Estate settlement includes 4 stages
The full settlement period of an estate. It depends largely on the specific nature of each case. On average it is six months. This is also the maximum time imposed on the heirs to pay estate taxes (Délai a year for the deceased died outside France). In case of delay, interest at 0.40% per month is due to the tax authorities (plus a 10% penalty if the delay exceeds six months).
1. The first stage is the notaire drawing up a list of people who will receive the inheritance and their respective rights.
To do this, the notaire needs the relatives of the deceased to provide the documents needed to identify the family members concerned by the inheritance (family record book (livret de famille), marriage contract, divorce ruling, etc.).
The notaire also needs to receive any documents in which the deceased named one or more persons to receive all or part of his/her inheritance: Wills and gifts between spouses.
The notaire also queries the Central Registry of Wills.
2. The notaire will also search the wills database before drawing up a full statement of the deceased's property and listing the assets (bank accounts, securities, movables and real estate) as well as their value and any debts.
To do this, the notaire needs to be provided with all the relevant documents ( instruments of title, bank statements, savings books, invoices) needed to value the assets and liabilities of the inheritance, and to be informed about the various financial operations the deceased may have carried out in life (purchases, sales, exchanges, creation of companies, gifts).
Depending on the complexity of the estate, the notaire will draw up a simple statement of the assets or an inventory.
3. The notaire will carry out themortgage and tax formalities related to death: drawing-up and publication, in the land registration service, of an estate certificate (transferring the ownership to the heirs), drafting of a statement of inheritance together with payment of any inheritance tax to the tax office within six months from the death, and any application for deferred or staggered payment of the taxes. At this point in the process, the heirs may decide whether or not to divide all or some of the assets.
4. Division constitutes the 4th stage in the process. The heirs may decide not to opt for division: they also stay in a being in joint ownership scheme. But if being in joint ownership is considered too restrictive, the heirs may choosedivision of the assets. In theory they can do this at any time. Although it is usually possible to come to an amicable agreement.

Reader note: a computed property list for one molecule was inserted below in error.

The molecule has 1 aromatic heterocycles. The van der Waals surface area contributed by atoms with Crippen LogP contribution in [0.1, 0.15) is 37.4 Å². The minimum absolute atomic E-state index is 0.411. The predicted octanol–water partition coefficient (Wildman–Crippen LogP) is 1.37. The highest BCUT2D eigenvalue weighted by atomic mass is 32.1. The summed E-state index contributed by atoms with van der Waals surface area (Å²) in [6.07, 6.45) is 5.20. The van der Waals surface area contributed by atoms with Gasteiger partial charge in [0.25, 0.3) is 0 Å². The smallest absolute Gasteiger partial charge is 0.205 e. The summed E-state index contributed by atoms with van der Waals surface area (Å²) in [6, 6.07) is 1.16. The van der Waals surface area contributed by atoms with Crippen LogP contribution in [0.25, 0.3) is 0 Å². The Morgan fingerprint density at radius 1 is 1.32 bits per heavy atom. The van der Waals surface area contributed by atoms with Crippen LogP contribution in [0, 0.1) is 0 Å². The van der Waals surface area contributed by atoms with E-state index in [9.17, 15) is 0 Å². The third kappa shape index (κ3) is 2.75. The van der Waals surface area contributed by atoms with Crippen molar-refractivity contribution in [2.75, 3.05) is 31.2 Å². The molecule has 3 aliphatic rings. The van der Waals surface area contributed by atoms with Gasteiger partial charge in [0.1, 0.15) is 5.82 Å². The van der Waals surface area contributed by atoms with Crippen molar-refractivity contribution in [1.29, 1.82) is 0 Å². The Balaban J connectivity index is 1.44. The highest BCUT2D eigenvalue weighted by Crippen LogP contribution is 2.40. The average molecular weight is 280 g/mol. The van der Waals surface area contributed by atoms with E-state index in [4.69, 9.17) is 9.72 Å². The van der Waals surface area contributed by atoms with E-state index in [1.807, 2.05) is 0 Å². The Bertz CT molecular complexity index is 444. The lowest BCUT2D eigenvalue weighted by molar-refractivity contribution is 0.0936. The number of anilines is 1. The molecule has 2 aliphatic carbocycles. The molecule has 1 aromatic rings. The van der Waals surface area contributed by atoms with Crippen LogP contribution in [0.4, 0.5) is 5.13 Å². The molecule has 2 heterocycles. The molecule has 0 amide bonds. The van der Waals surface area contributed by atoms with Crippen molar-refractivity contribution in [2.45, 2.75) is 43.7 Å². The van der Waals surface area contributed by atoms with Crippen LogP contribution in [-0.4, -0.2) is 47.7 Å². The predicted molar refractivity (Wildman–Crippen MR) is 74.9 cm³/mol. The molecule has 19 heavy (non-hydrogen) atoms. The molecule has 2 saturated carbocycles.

If there is serious disagreement, (on how the various shares are made up, or the value set on them, for example) the case must be submitted to a judge, which results in further delays and costs.
Specific formalies of probate
Along with these stages which are common to all cases of inheritance , they may also be specific formalies.
- The presence of a minor child or protected adult (under guardianship or supervision) among the heirs may require a board of guardians and family members to be convened, the guardianship judge to be consulted or their authorisation to be obtained. These formalities may take several months.
- In addition, certain types of assets such as businesses, farms or companies the operations of which must be maintained or transferred, require special formalities and it is sometimes necessary to appoint an assessor or court-appointed administrator.
- Finding an unknown heir or legatee sometimes requires the services of a genealogist whose shall make his investigation whose duration is often not predictable.
Many other factors can affect the settlement of an inheritance such as how good the relations are between the heirs, how large the estate and its debts are, the existence of foreign heirs or property located abroad. All these factors can influence how long it takes for an inheritance to go through probate.
What is the cost of settling an inheritance?
Claim his/her inheritance
Since 2007, an heir can claim his/her inheritance for 10 rather only instead of 30 years.
Four months after a death, notice to decide may be served on heirswho have not come forward.
The heirs may undertake certain types of day-to-day management (such as paying rent, bills, etc. without formally accepting theirinheritance, i.e.) without making themselves personally liable for all the debts.
In the event of unforeseen liabilities being discovered that are a serious burden on an heir 's inheritance, the courts may authorise anheir to withdraw his/her acceptance.
The procedure of accepting inheritance up to a ceiling of the net assets means that an heir is only liable for debts up to the totalassets inherited.
Where undivided shares are concerned, simple decisions can be passed on a two-thirds majority rather than unanimity being required.
In order to divide the assets, a representative may be appointed to replace a co-owner who refuses to acknowledge his/her fellow heirs’ requests.
Where there is significant disagreement between the heirs, a legal representative may be appointed with powers set by the courts. These powers may include selling off the assets of the inheritance.
Measures permit the division of property remaining in joint ownership . The aim is to get out of joint ownership more easily and to avoid recourse to the courts.